Setting up a semi low-tech 40 gallon, substrate and a few other questions...

Ghostie

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Mar 3, 2009
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Thanks for the tip about trimming at the base johnny_ftm. I suppose I could also do a very large water change too. Anyone else have trouble with algae using rich organic substrates?

I decided to go with these normal output t-5's from Coralife: http://www.bigalsonline.com/BigAlsU...6/cl0/coralifefwt5aqualightdoublestriplight36
If I need to cut down the light more, I can use some of that spun silk for softening lights used in photography.

R
 
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jonny_ftm

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Mar 5, 2009
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I don't have trouble with algae at all. These were just recommendations. Throwing castings in water could cause ammonia spikes and kill sensitive fish/critters + adds organic on surface. So, better to avoid it. Actually, casting will limit algae problems by enhancing plants growth
 

Tom Barr

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Ghostie;45802 said:
Thanks for the tip about trimming at the base johnny_ftm. I suppose I could also do a very large water change too. Anyone else have trouble with algae using rich organic substrates?

I decided to go with these normal output t-5's from Coralife: http://www.bigalsonline.com/BigAlsU...6/cl0/coralifefwt5aqualightdoublestriplight36
If I need to cut down the light more, I can use some of that spun silk for softening lights used in photography.

R

I think some folks use to have issues, then soils got a bad name, that and folks liked to move their plants around a great deal and where not careful.
If you are careful, mineralize the sediment prior, I use nice clay delta soils locally here which are as good as ADA and pretty similar in most parameters to ADA, works better than top soil or store bought garden soils.

They work well, you will want to keep up on water changes in the first 1-2 months.
Screen metal etc, works well and can handle higher temps from the light bulb's heat.

Regards,
Tom Barr
 

d0lph1n

Junior Poster
Jul 19, 2010
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Biollante;45647 said:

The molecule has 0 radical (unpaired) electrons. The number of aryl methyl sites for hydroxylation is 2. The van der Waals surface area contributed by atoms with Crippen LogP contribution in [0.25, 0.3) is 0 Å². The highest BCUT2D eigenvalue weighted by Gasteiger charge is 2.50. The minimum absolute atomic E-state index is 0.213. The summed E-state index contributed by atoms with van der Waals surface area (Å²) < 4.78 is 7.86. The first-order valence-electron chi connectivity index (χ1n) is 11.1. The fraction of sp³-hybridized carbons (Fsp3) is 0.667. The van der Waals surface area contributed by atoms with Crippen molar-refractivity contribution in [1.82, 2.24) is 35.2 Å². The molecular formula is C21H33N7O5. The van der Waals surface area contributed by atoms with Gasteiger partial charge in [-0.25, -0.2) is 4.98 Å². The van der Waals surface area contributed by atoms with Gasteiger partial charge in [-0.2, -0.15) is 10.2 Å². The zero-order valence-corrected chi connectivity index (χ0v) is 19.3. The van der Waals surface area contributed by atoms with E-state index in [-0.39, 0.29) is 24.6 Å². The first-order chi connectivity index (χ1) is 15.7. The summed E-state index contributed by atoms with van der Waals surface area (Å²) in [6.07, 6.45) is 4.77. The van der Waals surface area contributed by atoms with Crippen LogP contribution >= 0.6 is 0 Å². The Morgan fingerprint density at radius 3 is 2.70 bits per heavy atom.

Hi,

I am not trying to be controversial, honest question, honest answer, honest.

I use the Wal-Mart store-brand clay kitty litter. It is calcined diatomaceous earth. I like to soak it a week or so before use.;)

You did not ask but being allergic to over-priced commercial substrates, I will tell you anyway.:gw

Some variation of this is basically, what I use these days:
• A thin layer of boiled peat (save the ‘tea’ fancy black water extract don’t you know), just enough so you cannot see the bottom of the tank.
• If I am planting robust rootstock, therefore a deeper substrate, I place layer of soaked kitty litter, usually half-an-inch to an inch. The amount varies according to what I am planting, also I tend to vary the depth of my substrate within a tank according to what I am planting and weather I am using pots.
• This is usually where I put the Osmocote Plus, I used to be a wus about it, but Tom Barr says use gobs, so I now use gobs, seems to work.
• Depending on the plants, size of the aquarium, I use from one to three inches of Tom Barr’s worm poop recipe, make sure you boil the crap out of the poop. Generally I mix it with more kitty litter, I doubt I have done it the same way twice, again the mix is a lot richer than what I used pre Tom Barr and I have definitely liked the results.
• I often plant the heavier plants at this point I have also left the soil uncovered, a little messy, but the grasses really like it, and planting is simplified.